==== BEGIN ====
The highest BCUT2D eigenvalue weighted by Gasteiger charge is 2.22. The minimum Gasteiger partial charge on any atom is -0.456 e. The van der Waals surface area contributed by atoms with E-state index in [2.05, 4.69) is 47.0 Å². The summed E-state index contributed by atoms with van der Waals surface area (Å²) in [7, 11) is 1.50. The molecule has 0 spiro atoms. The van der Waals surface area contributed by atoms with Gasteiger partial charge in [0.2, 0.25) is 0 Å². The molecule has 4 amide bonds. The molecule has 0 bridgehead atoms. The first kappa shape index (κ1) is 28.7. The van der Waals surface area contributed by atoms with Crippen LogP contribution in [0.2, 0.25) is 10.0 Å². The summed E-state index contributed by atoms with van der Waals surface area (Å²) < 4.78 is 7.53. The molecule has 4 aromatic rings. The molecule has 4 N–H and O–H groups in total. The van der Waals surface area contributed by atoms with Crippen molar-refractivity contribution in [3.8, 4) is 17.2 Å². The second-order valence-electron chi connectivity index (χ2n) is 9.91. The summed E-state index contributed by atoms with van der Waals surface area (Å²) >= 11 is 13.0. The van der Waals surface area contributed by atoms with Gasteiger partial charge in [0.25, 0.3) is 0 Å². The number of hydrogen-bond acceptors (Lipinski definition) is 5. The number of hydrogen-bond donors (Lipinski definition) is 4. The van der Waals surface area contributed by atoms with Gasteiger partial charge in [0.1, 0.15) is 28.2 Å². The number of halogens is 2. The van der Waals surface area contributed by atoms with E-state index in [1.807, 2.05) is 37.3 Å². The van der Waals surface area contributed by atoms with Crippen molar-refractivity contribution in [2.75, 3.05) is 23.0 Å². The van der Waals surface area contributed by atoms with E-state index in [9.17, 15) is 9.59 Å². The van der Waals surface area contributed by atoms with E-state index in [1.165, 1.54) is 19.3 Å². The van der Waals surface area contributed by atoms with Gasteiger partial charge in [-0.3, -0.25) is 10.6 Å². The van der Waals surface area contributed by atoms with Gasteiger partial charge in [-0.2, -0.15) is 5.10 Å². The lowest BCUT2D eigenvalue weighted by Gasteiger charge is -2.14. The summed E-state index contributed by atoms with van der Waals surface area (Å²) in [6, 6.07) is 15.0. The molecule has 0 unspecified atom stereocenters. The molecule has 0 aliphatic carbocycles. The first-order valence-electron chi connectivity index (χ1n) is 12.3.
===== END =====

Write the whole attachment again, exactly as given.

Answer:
The highest BCUT2D eigenvalue weighted by Gasteiger charge is 2.22. The minimum Gasteiger partial charge on any atom is -0.456 e. The van der Waals surface area contributed by atoms with E-state index in [2.05, 4.69) is 47.0 Å². The summed E-state index contributed by atoms with van der Waals surface area (Å²) in [7, 11) is 1.50. The molecule has 0 spiro atoms. The van der Waals surface area contributed by atoms with Gasteiger partial charge in [0.2, 0.25) is 0 Å². The molecule has 4 amide bonds. The molecule has 0 bridgehead atoms. The first kappa shape index (κ1) is 28.7. The van der Waals surface area contributed by atoms with Crippen LogP contribution in [0.2, 0.25) is 10.0 Å². The summed E-state index contributed by atoms with van der Waals surface area (Å²) < 4.78 is 7.53. The molecule has 4 aromatic rings. The molecule has 4 N–H and O–H groups in total. The van der Waals surface area contributed by atoms with Crippen molar-refractivity contribution in [3.8, 4) is 17.2 Å². The second-order valence-electron chi connectivity index (χ2n) is 9.91. The summed E-state index contributed by atoms with van der Waals surface area (Å²) >= 11 is 13.0. The van der Waals surface area contributed by atoms with Gasteiger partial charge in [0.25, 0.3) is 0 Å². The number of hydrogen-bond acceptors (Lipinski definition) is 5. The number of hydrogen-bond donors (Lipinski definition) is 4. The van der Waals surface area contributed by atoms with Gasteiger partial charge in [0.1, 0.15) is 28.2 Å². The number of halogens is 2. The van der Waals surface area contributed by atoms with E-state index in [1.807, 2.05) is 37.3 Å². The van der Waals surface area contributed by atoms with Crippen molar-refractivity contribution in [2.75, 3.05) is 23.0 Å². The van der Waals surface area contributed by atoms with E-state index in [9.17, 15) is 9.59 Å². The van der Waals surface area contributed by atoms with E-state index in [1.165, 1.54) is 19.3 Å². The van der Waals surface area contributed by atoms with Gasteiger partial charge in [-0.3, -0.25) is 10.6 Å². The van der Waals surface area contributed by atoms with Gasteiger partial charge in [-0.2, -0.15) is 5.10 Å². The lowest BCUT2D eigenvalue weighted by Gasteiger charge is -2.14. The summed E-state index contributed by atoms with van der Waals surface area (Å²) in [6, 6.07) is 15.0. The molecule has 0 unspecified atom stereocenters. The molecule has 0 aliphatic carbocycles. The first-order valence-electron chi connectivity index (χ1n) is 12.3.